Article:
United Kingdom

How British Control Freaks Exploited a Scandal To Impose Press Regulations

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Hacked Off

In a fascinating piece for the spiked review of books, Mick Hume finds strong clues as to the source not only of Britain's sudden push for press regulation but also the details of the rules proposed by the Leveson Inquiry. The road map is essentially laid out for him in a screed titled, Everybody's Hacked Off: Why We Don't Have the Press We Deserve and What To Do About It, by Brian Cathcart, who is a journalism professor and the founder of the Hacked Off campaign, a group that came together to press for media curbs in the wake of the phone-hacking scandal that killed off the News of the World. As Hume describes, Cathcart has long been a champion of press regulation, and the high-profile fuss gave him and a small group of allies an opportunity to hand political figures a pre-packaged solution to a "problem" that doesn't really exist. And yeah, there's a lesson in there for everybody.

Britain's phone-hacking scandal involved real misbehavior on the part of both journalists and government officials, but that conduct was already illegal — and some police officials were themselves implicated. So the Leveson inquiry into phone-hacking, which morphed into an inquisition into journalistic practices, is now proposing further regulations and oversight to prevent activity that was already illegal, and which was enabled, in part, by the last batch of people meant to prevent it.

That's not the point of Hume's piece, though. He uses his review of Cathcart's book to explain how a demoralized press and defensive, unprincipled politicians were essentially rolled by a small group of radical advocates for media control.

In July 2011, the Guardian revealed that the News of the World had hacked the phone messages of murdered schoolgirl Milly Dowler in 2002. The resulting wave of outrage caused panic in high places, leading to the closure of the NotW. Cathcart describes how his little group, then effectively a two-man band, took advantage of this disarray by demanding – and getting – audiences with all the political-party leaders, taking the Dowler family with them. Hacked Off demanded, and got, a public inquiry. What is more, he says, they demanded that the inquiry should look into not just the phone-hacking scandal, but the entire 'culture, ethics and practices of the press'. That was the exact brief that prime minister David Cameron gave Lord Justice Leveson when he appointed the judge to head the inquiry.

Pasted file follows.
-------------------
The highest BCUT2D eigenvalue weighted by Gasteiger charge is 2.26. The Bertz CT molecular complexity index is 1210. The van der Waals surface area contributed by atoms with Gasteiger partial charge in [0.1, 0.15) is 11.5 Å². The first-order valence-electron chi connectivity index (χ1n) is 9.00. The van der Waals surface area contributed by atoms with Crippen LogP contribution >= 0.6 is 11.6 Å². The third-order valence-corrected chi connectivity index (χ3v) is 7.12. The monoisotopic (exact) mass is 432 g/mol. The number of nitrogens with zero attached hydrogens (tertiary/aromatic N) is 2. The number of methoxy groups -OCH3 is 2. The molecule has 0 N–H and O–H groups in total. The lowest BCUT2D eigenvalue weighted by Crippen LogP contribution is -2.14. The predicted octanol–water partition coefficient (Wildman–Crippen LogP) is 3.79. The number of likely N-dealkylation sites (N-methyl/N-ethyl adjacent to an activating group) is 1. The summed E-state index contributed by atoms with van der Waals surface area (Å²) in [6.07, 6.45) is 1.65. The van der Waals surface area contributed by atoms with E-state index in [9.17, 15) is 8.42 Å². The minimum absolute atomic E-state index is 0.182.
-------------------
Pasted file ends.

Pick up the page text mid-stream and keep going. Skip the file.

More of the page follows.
Once Leveson began his public hearings, the Hacked Off lobby was allowed to set the tone from the very start, with the first witnesses called being their high-profile and celebrity supporters such as [Hugh] Grant and [Steve] Coogan, to denounce the crimes of the tabloids they accused of creating a 'culture of pure evil'. At the end of all this, Leveson produced a report based on the Hacked Off version of events and proposals centred on all of the demands listed in Cathcart's book, for a new regulator underpinned by the law with the 'clout' to police and punish the press. The only real difference is that Cathcart wants a statute to 'compel' newspapers to sign up to the new system – an explicit form of state licensing of the press unseen in Britain for more than 300 years. Leveson instead proposed a statutory-backed regulator that could punish financially those that failed to submit – a sort of informal system of licensing by the back door. But his entire report was infused with the spirit of Hacked Off's demands.

The whole thing was eased along by the lack of a strong lobby, in Britain, for protecting free speech and freedom of the press. Shami Chakrabarti, the head of Liberty, a sort of anemic, other-side-of-the-pond counterpart to the ACLU, actually participated in the Leveson inquiry. (Liberty is the sort of group that makes you really appreciate the ACLU, warts and all.)

Cathcart's own words, quoted from his book, offer an enlightening peek at the mind-set behind the push for controls on the press.

Cathcart's discussion of the 'public interest' rather gives the game away here. What does this oft-cited concept mean? 'Well', says Cathcart, 'to start with it is obviously not the same thing as what interests the public…. That would legitimise all kinds of gratuitous cruelty and dishonesty, reviving the morality that permitted bear-baiting and public executions'.

The latest candidate for press-regulator, by the way, is the Privy Council — a secretive, 800-year-old body that hasn't convened in decades and whose members are selected for life.

Read Hume's whole article for a scary insight into how easily fundamental freedoms can be undermined when their defenders lose heart (and interest) and their opponents are organized and prepared to exploit an opportunity (Hrumph … hrumph … Newtown … hrumph).